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Opinion | Bill Hallstein

A tipping point for the Steamship Authority

Steamship Authority ferry from Woods Hole to Martha's Vineyard.
Steamship Authority ferry from Woods Hole to Martha's Vineyard. (David L Ryan/Globe Staff)

Should Massachusetts replace the enabling act that 60 years ago gave birth to the Woods Hole, Martha’s Vineyard, and Nantucket Steamship Authority? The organization was created by the state in 1960 as a quasi-independent authority “to provide adequate transportation of persons and necessaries of life” between the mainland and the islands.

Times have changed, but the Steamship Authority has not, with dire outcomes. In the spring of 2018 the “SSA experienced three blackouts, a grounding, and a number of critical IT system outages,” according to a report released in December 2018 by HMS Consulting, a consulting group hired by the Steamship Authority. “These events led to an erosion in public confidence and raised questions about the Steamship Authority’s vessel maintenance practices, fleet rotations, public communications and other aspects of its operations.”

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Underlying these challenges is a relentless population growth in southeastern Massachusetts and on the Cape and Islands, especially during the summer. And things are getting worse because, as the report underscores, the “SSA suffers from an absence of strategic planning.”

In 2017, the authority’s fleet of a nine ferries shuttled about 2.5 million passengers, more than 415,000 cars, and more than 136,000 commercial freight trucks between the mainland and Martha’s Vineyard. The Vineyard’s winter population of 15,000 swells to 100,000 in the summer, and on Nantucket, the population rises from 10,172 to over 50,000. Each year, these numbers climb higher.

This steady population growth has made getting to the islands from off-Cape a nightmare. Traffic bottlenecks at the aging Sagamore and Bourne Bridges are legend. Once on Cape Cod, the vehicles transporting goods, services, and people are funneled onto local roads to Woods Hole and Hyannis, creating congestion, noise ,and pollution, and affecting the quality of life for residents and visitors alike. The Steamship Authority then ferries passengers, cars, and commercial trucks to the Vineyard and Nantucket, the final leg of an unnecessarily long journey.

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The overburdened system is clearly at a tipping point.

A radical shift in regional transportation planning is needed. Groups such as the citizen task force SMART (Southeast Massachusetts Regional Transportation) have been promoting strategies such as diverting commercial goods and supplies to freight ferries departing from New Bedford to ease the traffic stress on the Cape bridges and local roads, but there is little regional coordination between the Steamship Authority, the Army Corps of Engineers, and others.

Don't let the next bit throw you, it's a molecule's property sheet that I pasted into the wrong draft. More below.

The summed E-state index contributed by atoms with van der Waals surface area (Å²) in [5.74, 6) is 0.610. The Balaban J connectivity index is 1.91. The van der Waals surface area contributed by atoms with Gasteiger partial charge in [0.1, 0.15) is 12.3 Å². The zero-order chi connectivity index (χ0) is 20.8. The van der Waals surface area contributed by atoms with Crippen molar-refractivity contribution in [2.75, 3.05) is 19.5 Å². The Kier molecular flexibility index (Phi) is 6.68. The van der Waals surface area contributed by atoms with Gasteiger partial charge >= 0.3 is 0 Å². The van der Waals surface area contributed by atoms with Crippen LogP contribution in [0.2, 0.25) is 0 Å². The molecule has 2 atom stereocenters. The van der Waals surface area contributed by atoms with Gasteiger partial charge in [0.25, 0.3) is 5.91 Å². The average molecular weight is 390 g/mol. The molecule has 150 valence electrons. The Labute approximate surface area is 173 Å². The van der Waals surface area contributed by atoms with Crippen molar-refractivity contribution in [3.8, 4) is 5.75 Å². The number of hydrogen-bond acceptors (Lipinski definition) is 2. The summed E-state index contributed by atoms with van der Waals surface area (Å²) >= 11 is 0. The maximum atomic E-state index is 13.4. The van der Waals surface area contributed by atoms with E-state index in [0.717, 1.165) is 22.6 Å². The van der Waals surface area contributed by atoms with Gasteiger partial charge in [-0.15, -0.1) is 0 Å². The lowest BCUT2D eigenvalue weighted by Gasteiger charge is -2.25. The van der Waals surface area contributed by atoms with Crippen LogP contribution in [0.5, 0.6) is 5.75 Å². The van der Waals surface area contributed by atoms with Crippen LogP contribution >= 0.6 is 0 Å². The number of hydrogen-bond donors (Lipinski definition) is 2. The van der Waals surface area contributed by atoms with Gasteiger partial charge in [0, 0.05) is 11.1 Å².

The Steamship Authority, which should be a leader in regional planning, solar energy, and new ideas has been expanding its operations in Woods Hole, without any real input from citizens’ groups. For example, the Steamship Authority has not yet finalized a design for a new terminal building in Woods Hole. A recent petition by over 1,000 residents fiercely objects to the height and design of the proposed building, but to date, the Steamship Authority has turned a deaf ear. It has been adamant about having a huge, out-of-place, two-story terminal which will block scenic views of the Vineyard Sound and the Elizabeth Islands.

Cost estimates on this project continue to skyrocket. In 2014, the cost of the new terminal building in Woods Hole was estimated as $3.7 million. That estimate is now $14 million. The temporary terminal building cost increased more than five-fold, from the proposed $.5 million to the actual cost of $2.7 million.

To be clear, the Steamship Authority is a boon to the region; it provides jobs on Cape Cod and the Islands, and delivers goods and services to the islands. But a range of issues need scrutiny. For example, under the enabling act, the its competitors, such as SeaStreak and Hy-Line, are licensed by the Steamship Authority, not the state.

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Radical reforms are necessary at the Steamship Authority, and that will require a fresh, independent look by the state at its operations, board structure, oversight responsibilities, and revenues. The state has to do this, because local towns have no say; the Steamship Authority’s enabling legislation gives it complete autonomy over its port towns of Falmouth, Hyannis, Vineyard Haven, Oak Bluffs, and Nantucket.


Bill Hallstein is cofounder of Southeast Massachusetts Regional Transportation.